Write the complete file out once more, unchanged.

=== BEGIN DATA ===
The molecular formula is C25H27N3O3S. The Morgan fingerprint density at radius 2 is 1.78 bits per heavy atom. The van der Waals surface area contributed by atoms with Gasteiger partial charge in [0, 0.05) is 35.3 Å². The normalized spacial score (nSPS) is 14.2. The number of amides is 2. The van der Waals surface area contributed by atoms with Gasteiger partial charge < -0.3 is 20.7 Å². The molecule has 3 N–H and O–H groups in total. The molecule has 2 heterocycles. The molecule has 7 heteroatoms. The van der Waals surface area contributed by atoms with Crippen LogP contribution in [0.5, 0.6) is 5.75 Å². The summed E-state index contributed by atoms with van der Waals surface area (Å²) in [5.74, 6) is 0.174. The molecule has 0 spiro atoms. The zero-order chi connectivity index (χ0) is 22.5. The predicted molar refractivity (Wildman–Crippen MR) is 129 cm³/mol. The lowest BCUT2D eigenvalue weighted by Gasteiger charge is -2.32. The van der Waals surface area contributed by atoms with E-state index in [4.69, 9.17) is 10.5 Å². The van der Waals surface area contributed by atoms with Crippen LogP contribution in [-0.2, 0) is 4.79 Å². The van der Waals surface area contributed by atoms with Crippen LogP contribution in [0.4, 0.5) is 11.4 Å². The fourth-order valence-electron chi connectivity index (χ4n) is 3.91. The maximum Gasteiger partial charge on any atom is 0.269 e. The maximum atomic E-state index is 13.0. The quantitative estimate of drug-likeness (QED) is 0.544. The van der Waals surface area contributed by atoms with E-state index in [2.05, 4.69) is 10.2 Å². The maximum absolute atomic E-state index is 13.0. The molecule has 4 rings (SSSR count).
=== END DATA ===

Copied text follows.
The molecular formula is C25H27N3O3S. The Morgan fingerprint density at radius 2 is 1.78 bits per heavy atom. The van der Waals surface area contributed by atoms with Gasteiger partial charge in [0, 0.05) is 35.3 Å². The normalized spacial score (nSPS) is 14.2. The number of amides is 2. The van der Waals surface area contributed by atoms with Gasteiger partial charge < -0.3 is 20.7 Å². The molecule has 3 N–H and O–H groups in total. The molecule has 2 heterocycles. The molecule has 7 heteroatoms. The van der Waals surface area contributed by atoms with Crippen LogP contribution in [0.5, 0.6) is 5.75 Å². The summed E-state index contributed by atoms with van der Waals surface area (Å²) in [5.74, 6) is 0.174. The molecule has 0 spiro atoms. The zero-order chi connectivity index (χ0) is 22.5. The predicted molar refractivity (Wildman–Crippen MR) is 129 cm³/mol. The lowest BCUT2D eigenvalue weighted by Gasteiger charge is -2.32. The van der Waals surface area contributed by atoms with E-state index in [4.69, 9.17) is 10.5 Å². The van der Waals surface area contributed by atoms with Crippen LogP contribution in [-0.2, 0) is 4.79 Å². The van der Waals surface area contributed by atoms with Crippen LogP contribution in [0.4, 0.5) is 11.4 Å². The fourth-order valence-electron chi connectivity index (χ4n) is 3.91. The maximum Gasteiger partial charge on any atom is 0.269 e. The maximum atomic E-state index is 13.0. The quantitative estimate of drug-likeness (QED) is 0.544. The van der Waals surface area contributed by atoms with E-state index in [2.05, 4.69) is 10.2 Å². The maximum absolute atomic E-state index is 13.0. The molecule has 4 rings (SSSR count).